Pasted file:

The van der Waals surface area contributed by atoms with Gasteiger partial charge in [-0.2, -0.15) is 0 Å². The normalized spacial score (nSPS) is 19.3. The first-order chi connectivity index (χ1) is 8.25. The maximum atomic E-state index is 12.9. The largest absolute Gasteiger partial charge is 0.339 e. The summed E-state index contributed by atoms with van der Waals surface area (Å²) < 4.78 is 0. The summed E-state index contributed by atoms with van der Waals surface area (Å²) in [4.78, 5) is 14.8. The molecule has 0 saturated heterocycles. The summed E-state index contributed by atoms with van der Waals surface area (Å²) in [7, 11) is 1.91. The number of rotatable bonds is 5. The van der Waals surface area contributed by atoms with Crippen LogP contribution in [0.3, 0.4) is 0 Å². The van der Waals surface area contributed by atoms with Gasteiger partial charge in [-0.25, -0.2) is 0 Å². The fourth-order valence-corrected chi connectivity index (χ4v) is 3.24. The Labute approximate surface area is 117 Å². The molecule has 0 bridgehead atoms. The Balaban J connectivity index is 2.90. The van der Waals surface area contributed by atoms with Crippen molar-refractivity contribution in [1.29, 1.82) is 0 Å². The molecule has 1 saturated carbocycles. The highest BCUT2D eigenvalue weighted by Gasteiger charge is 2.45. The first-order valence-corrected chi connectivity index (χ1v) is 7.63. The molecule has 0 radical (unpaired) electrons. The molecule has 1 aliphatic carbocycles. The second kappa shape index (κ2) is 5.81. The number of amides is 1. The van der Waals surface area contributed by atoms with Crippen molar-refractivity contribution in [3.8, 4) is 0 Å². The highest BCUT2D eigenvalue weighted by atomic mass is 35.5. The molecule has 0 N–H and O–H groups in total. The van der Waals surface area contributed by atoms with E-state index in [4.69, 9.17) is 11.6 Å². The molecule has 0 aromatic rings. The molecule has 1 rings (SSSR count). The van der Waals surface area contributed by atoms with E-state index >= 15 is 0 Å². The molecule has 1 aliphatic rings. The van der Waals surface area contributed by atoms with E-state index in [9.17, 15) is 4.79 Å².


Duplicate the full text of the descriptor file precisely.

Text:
The van der Waals surface area contributed by atoms with Gasteiger partial charge in [-0.2, -0.15) is 0 Å². The normalized spacial score (nSPS) is 19.3. The first-order chi connectivity index (χ1) is 8.25. The maximum atomic E-state index is 12.9. The largest absolute Gasteiger partial charge is 0.339 e. The summed E-state index contributed by atoms with van der Waals surface area (Å²) < 4.78 is 0. The summed E-state index contributed by atoms with van der Waals surface area (Å²) in [4.78, 5) is 14.8. The molecule has 0 saturated heterocycles. The summed E-state index contributed by atoms with van der Waals surface area (Å²) in [7, 11) is 1.91. The number of rotatable bonds is 5. The van der Waals surface area contributed by atoms with Crippen LogP contribution in [0.3, 0.4) is 0 Å². The van der Waals surface area contributed by atoms with Gasteiger partial charge in [-0.25, -0.2) is 0 Å². The fourth-order valence-corrected chi connectivity index (χ4v) is 3.24. The Labute approximate surface area is 117 Å². The molecule has 0 bridgehead atoms. The Balaban J connectivity index is 2.90. The van der Waals surface area contributed by atoms with Crippen molar-refractivity contribution in [1.29, 1.82) is 0 Å². The molecule has 1 saturated carbocycles. The highest BCUT2D eigenvalue weighted by Gasteiger charge is 2.45. The first-order valence-corrected chi connectivity index (χ1v) is 7.63. The molecule has 0 radical (unpaired) electrons. The molecule has 1 aliphatic carbocycles. The second kappa shape index (κ2) is 5.81. The number of amides is 1. The van der Waals surface area contributed by atoms with Crippen molar-refractivity contribution in [3.8, 4) is 0 Å². The highest BCUT2D eigenvalue weighted by atomic mass is 35.5. The molecule has 0 N–H and O–H groups in total. The van der Waals surface area contributed by atoms with E-state index in [4.69, 9.17) is 11.6 Å². The molecule has 0 aromatic rings. The molecule has 1 rings (SSSR count). The van der Waals surface area contributed by atoms with E-state index >= 15 is 0 Å². The molecule has 1 aliphatic rings. The van der Waals surface area contributed by atoms with E-state index in [9.17, 15) is 4.79 Å².